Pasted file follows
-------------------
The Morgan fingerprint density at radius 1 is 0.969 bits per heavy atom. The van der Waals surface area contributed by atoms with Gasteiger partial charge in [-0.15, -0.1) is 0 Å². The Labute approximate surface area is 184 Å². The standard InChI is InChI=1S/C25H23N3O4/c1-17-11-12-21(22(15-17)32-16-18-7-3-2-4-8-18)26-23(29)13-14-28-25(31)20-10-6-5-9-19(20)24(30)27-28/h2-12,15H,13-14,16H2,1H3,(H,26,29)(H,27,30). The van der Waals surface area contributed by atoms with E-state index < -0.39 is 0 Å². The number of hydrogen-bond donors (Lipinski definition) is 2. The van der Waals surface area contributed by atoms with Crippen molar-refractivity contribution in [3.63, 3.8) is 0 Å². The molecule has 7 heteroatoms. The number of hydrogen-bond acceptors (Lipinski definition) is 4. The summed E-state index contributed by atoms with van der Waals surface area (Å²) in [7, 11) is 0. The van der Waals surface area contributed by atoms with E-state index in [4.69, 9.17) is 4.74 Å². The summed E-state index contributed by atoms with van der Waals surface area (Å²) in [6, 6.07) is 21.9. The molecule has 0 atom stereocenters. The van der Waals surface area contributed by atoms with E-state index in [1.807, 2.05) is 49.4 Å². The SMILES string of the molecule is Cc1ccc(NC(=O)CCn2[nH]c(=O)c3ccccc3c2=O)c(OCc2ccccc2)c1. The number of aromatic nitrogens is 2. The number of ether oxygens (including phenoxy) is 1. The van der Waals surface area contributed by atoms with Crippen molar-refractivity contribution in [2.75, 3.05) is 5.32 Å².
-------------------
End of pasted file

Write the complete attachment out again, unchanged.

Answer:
The Morgan fingerprint density at radius 1 is 0.969 bits per heavy atom. The van der Waals surface area contributed by atoms with Gasteiger partial charge in [-0.15, -0.1) is 0 Å². The Labute approximate surface area is 184 Å². The standard InChI is InChI=1S/C25H23N3O4/c1-17-11-12-21(22(15-17)32-16-18-7-3-2-4-8-18)26-23(29)13-14-28-25(31)20-10-6-5-9-19(20)24(30)27-28/h2-12,15H,13-14,16H2,1H3,(H,26,29)(H,27,30). The van der Waals surface area contributed by atoms with E-state index < -0.39 is 0 Å². The number of hydrogen-bond donors (Lipinski definition) is 2. The van der Waals surface area contributed by atoms with Crippen molar-refractivity contribution in [3.63, 3.8) is 0 Å². The molecule has 7 heteroatoms. The number of hydrogen-bond acceptors (Lipinski definition) is 4. The summed E-state index contributed by atoms with van der Waals surface area (Å²) in [7, 11) is 0. The van der Waals surface area contributed by atoms with E-state index in [4.69, 9.17) is 4.74 Å². The summed E-state index contributed by atoms with van der Waals surface area (Å²) in [6, 6.07) is 21.9. The molecule has 0 atom stereocenters. The van der Waals surface area contributed by atoms with E-state index in [1.807, 2.05) is 49.4 Å². The SMILES string of the molecule is Cc1ccc(NC(=O)CCn2[nH]c(=O)c3ccccc3c2=O)c(OCc2ccccc2)c1. The number of aromatic nitrogens is 2. The number of ether oxygens (including phenoxy) is 1. The van der Waals surface area contributed by atoms with Crippen molar-refractivity contribution in [2.75, 3.05) is 5.32 Å².